Elizabeth H. Nellis, CLA, has been a freelance paralegal for nearly 20 years in Tulsa, Okla., specializing in civil litigation. Nellis was the co-founder and past president of the Tulsa Association of Legal Assistants and is a member of NALA. “Without my involvement with TALA and NALA Tulsa, I don’t believe my practice would have been as successful as it has been,” Nellis said. “Almost without exception, the word-of-mouth referrals and networking through both associations have provided me with exceptional opportunities professionally and privately. My very best employment positions and dearest friendships have all originated through contacts made at organizational meetings and events.”
Bodine added that while the best marketing is in-person networking, make sure you are meeting with potential customers, not just other paralegals. “Freelance paralegals should telephone prospective clients and ask to meet them at their offices. If possible, take the prospect out to lunch or dinner,” he said. “The point of the exercise is to start building a relationship; people hire paralegals they like and know. The better the client knows you, the more likely they are to hire you.”
Also, it’s important to maintain a good relationship with current clients and former employers. “Your best referral sources will be your current clients,” Bodine said. “You must ask your clients to refer you, be clear about what kind of work you are looking for, and remember to send them a handwritten card or nice gift when they do refer you business.”
Sinsara was working for Lanpkins & Associates for six years prior to branching out on her own as a freelance paralegal and now the firm is one of her clients. “I still have cases with them and I still work on those cases,” she said.
Increase Visibility: Writing and Public Speaking
Writing articles for your local bar and paralegal associations and legal journals also can be an effective way to reach potential clients. Examples of articles can include issues such as paralegal utilization, discovery, technology and document management.
“[Writing] articles for newsletters,
journals and publications is a good way to raise a person’s visibility,”
Bodine said. “The important step is to make copies of the article and
send them to customers and prospects with a nice cover letter, advising
them you are available to work for them.”
The newsletter is then faxed to about 1,000 attorneys and title companies, and it’s also available on their Web site. “We feel when the attorneys see the newsletter, it keeps us in their minds and thoughts for future reference,” she said. “We also have had many calls from attorneys for further information on articles we have written.”
Bodine added that freelance paralegals also should “actively write for other Web sites read by customers, and freely grant permission to allow them to be reprinted.”
“Another effective way to get your name out there is to do public speaking. Giving a good public presentation is the most effective way to establish your credibility,” Bodine said. “People naturally think a good speaker also is good at what they practice. I have had people come up to me after a speech and retain me on the spot. If you give speeches, it’s important to give a lot of them, so you become good at public speaking, and give the same speech over and over so you can perfect it.” Both Secol and Packard speak at paralegal seminars for their associations and other law firms.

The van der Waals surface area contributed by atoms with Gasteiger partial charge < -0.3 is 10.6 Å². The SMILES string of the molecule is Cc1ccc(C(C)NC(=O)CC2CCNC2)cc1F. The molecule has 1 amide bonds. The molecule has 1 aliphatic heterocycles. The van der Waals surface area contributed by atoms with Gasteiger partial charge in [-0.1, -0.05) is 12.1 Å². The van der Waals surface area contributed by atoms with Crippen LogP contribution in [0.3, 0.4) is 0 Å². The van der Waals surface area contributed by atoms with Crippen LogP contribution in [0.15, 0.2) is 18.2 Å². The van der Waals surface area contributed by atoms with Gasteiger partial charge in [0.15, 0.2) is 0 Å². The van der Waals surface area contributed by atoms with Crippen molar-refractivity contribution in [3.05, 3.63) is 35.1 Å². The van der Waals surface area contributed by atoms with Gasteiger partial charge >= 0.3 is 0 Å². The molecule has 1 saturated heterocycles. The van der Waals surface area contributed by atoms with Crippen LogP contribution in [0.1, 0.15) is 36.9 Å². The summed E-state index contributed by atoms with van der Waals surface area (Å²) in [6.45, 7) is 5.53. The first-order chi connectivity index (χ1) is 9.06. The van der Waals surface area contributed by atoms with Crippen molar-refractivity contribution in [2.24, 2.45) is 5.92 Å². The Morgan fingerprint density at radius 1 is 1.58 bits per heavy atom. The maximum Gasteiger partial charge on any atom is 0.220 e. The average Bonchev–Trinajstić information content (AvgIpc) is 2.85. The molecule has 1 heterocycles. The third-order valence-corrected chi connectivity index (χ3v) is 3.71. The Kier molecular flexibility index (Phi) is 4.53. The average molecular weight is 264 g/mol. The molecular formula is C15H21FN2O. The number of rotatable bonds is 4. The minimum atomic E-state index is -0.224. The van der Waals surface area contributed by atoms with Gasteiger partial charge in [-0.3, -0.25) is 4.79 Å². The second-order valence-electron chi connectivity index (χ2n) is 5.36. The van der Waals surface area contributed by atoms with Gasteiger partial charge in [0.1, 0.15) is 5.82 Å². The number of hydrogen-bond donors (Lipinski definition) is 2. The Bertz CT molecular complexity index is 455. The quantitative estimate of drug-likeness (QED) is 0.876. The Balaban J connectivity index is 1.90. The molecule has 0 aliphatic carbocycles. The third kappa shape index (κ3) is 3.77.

Nellis started making speeches and presentations during her first term as president of TALA. She has been a co-presenter at TALA seminars and has spoken at the annual meetings of the Oklahoma Paralegal Association.
This July, Nellis is scheduled to be a co-presenter at NALA’s 30th Annual Convention during the Membership Exchange portion. “Public exposure has proven to be a real asset to me, affirmed my creditability and enhanced my reputation and business,” she said. “I have always encouraged other legal assistants to pursue [speaking] opportunities whenever they have been offered to them because the experience will challenge them, aid in their growth and positively reward them in ways they might not even realize at the time.”
Work Within Your Budget
Bodine said professional firms typically spend 2 percent of their gross revenue on marketing. However, he said that the percentage might be too small for a solo business owner.
“Set aside $2,000 for a good Web site you can update yourself. Set aside enough money to take a client or prospective client out to lunch once each week,” he said. “[And] set aside enough to do four direct mailings to prospects per year.”
In reality, many freelance paralegals are one-person operations, and have to work on a shoestring budget. However, marketing doesn’t have to be an expensive or time-consuming endeavor. Many veteran freelance paralegals have successfully marketed their businesses with a little creativity and determination.
Looking for a Fresh Start
Here are some resources to help you market your freelance business:
Rachel Ng is the former managing editor of Legal Assistant Today. She is currently the assistant copy editor/researcher at Fit Pregnancy magazine. She also freelances for several publications including Law Office Computing, LAT, and EW Woman.